Wall Street executives are claiming that all the bad loans they made have frightened up lenders and depreciating assets like real estate have eaten up all the available cash that banking institutions lend out. The main concept of the bailout plan is for taxpayers to buy up all the bad loans the banks made over the last decade so they have cash on hand to loan out. The downside is the taxpayers will own a bunch of bad loans that even the private sector can't make profitable.

Since the problem is corporations like McDonald's can't get loans to buy hamburger buns, then perhaps the federal treasury should simply get into the business of money lending directly. Instead of relying on banks to lend the money after the taxpayer buys up their bad debt, let the taxpayer's capital replace the investment banks' cash. I-bankers would all take government salaries-- not seven figure bonuses. Instead of a handful of Wall Street's elite profiting from usury, the federal treasury would earn the profits.

Build Stuff
Our nation's infrastructure is falling apart, and to make the economy grow, we still need some improvements, but these things all cost money. Money like $10 billion for a new Trans-Hudson rail link; $16 billion for a new Tappan Zee Bridge; $3 billion for a new PATH station, another $3 billion for the new Freedom tower. And then of course there is the Second Avenue Subway, new rail stations on the LIRR and Metro North, and actually connecting the Hudson-Bergen Light Rail to Bergen County. The list of goes on and on. No doubt metropolitan areas outside of New York could also use some new bridges, tunnels, subways, rail lines, highways, schools, hospitals, and libraries, projects like the Hoover Dam that helped save the nation during the Great Depression. $700 billion builds a lot of bridges.

Infusing billions of dollars into the economy by building new infrastructure projects doesn't necessarily solve the economic crisis immediately. The first beneficiaries would be architects and engineers, followed by construction firms and material suppliers like steel workers. But each industry also has accountants, lawyers, real estate brokers and travel agents. That's true trickle down economics. Such a plan would take time for the American taxpayer to enjoy the benefits, but at least the $700 billion would result in some tangible benefit in the form of new infrastructure. Simply bailing out Wall Street's bad debts helps most the very people who sent the economy into a tailspin in the first place.

Wall Street executives would argue that since the crisis gripping the economy now is a lack of credit, spending billions of dollars without relieving the credit shortages would simply mean businesses could not even bid on the projects because the firms involved wouldn't have the capital to keep themselves financed until they got paid. An easily solution is paying it forward. Getting the treasury to pay for goods and services at present is a long drawn out process; instead, cut the red tape, and mail out checks in advance, negating the need for credit in the first place.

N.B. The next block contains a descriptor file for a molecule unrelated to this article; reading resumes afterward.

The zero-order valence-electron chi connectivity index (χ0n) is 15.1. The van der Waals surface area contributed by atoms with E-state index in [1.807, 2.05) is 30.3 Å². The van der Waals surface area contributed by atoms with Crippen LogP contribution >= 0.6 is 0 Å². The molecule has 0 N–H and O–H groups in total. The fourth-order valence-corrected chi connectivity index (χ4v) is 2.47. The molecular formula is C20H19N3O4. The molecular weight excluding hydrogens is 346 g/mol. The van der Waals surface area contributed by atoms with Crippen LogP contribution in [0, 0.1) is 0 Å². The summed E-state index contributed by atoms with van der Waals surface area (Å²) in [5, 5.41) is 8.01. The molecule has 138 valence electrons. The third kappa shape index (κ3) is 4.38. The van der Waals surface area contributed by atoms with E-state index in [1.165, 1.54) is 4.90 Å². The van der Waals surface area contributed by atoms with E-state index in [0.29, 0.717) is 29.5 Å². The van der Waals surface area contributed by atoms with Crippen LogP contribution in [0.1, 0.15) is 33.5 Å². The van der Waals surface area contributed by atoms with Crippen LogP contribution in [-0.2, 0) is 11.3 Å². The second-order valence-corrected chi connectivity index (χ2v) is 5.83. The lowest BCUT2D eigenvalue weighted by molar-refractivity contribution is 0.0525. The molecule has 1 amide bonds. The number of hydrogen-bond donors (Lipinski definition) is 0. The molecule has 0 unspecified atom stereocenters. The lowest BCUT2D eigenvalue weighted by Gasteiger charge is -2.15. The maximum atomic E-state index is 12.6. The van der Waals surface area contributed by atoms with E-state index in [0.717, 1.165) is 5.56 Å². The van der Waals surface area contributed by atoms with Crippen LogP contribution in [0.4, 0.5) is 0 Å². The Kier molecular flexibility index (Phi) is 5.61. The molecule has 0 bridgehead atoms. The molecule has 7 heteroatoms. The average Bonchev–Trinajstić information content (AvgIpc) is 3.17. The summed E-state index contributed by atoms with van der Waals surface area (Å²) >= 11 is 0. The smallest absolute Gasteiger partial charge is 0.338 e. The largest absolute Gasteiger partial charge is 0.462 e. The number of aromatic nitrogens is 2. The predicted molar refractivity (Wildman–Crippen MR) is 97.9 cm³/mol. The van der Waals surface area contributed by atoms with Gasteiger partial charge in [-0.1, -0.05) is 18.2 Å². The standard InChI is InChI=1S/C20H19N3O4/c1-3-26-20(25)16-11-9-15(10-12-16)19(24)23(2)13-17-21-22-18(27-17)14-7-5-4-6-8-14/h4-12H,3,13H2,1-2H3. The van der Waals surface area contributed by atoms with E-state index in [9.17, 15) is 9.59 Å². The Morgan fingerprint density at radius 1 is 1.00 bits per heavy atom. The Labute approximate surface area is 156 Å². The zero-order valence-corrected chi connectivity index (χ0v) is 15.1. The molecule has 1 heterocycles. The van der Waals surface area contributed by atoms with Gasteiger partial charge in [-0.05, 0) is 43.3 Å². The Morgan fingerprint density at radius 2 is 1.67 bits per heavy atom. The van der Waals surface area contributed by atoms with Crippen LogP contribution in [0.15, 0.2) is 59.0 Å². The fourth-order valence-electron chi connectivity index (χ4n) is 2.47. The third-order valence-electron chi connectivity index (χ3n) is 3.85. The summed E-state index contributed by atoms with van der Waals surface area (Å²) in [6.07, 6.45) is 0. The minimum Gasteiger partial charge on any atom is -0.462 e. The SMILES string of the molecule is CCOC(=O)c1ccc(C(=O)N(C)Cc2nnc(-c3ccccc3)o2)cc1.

Send the money directly to the people. Start giving away the cash in $1 million lottery prizes, tax free. Give away 100,000 prizes a month for 7 months; everyone who filed a tax return automatically is given a ticket-- their tax idea number. Given Americans' penchant for gambling, buying new toys, and stocking up on all sorts of unnecessary things, most lucky recipients would pump that money into the economy pretty quickly. Those that don't will stick the money into a savings account, providing banks the liquidity they need. Under a lottery system, 700,000 Americans benefit directly, and every American has an equal chance of being picked; under a Wall Street bail out, only handful of Americans-- those who steered our economy towards disaster in the first place-- reap the benefits.

Pizza Party!
Host the world's largest pizza party. This idea is a lot like building stuff, except instead, everyone gets pizza. America's bread basket goes to work growing wheat, American diary farmers go to work making cheese, and pizzeria's everywhere bake. No one goes hungry because there is lots of pizza, and as an added bonus, the United States gets to be in the Guinness Book of World Records for largest pizza party ever. The only losers are lactose intolerant Americans, but they were losers already since they can't eat delicious, delicious cheese.

Disney World Vacation
Send every American to Disney World. No one will notice the economy is collapsing when they are in the happiest place on earth. Mickey Mouse impersonators can pay their mortgages, and Disney can build new rides like the Dow Jones Roller Coaster and the Haunted Lehman Brothers Headquarters.


Friday, September 19, 2008

The Wallet Size Egg Chart

Yesterday, Boing Boing wrote a blurb about eggs distilling some important information from the New York Times. I'm a fan of eggs.

Working on the suggestion "Perhaps somebody will craft an attractively designed egg-shaped card suitable for lamination," I created this nifty little chart (PDF). It may not be egg shaped, but it is wallet sized. Enjoy.


Wii Market Collapses

I've been following the price of Nintendo Wii's on Amazon for the last few months, looking to buy a system. Amazon has been sold out of Wii's for months, but provides links to third party sellers. At the beginning of summer, Wii's were available from third party sellers for an average price of $310 to $325. Since those prices are well over the list price, I kept checking back once or twice a week hoping to see a drop.

By August, the prices were averaging $290 to $300, and I had hope that the systems would soon be closer to list price. Beginning in September, the prices started creeping up again, remaining over $300 probably on news that Nintendo still expected to face a holiday shortage, again.

Then Wall Street collapsed with Lehman declaring bankruptcy, AIG requiring a bail out, and Merrill Lynch finding an unholy alliance with Bank of America. The Dow closed down a little more than four percent. Now the Wii is available starting at $264, tumbling some twelve to fifteen percent from last week. Perhaps this has something to do with all those twenty and thirty something investment bankers realizing its time to put down the Wii-mote and polish their resumes.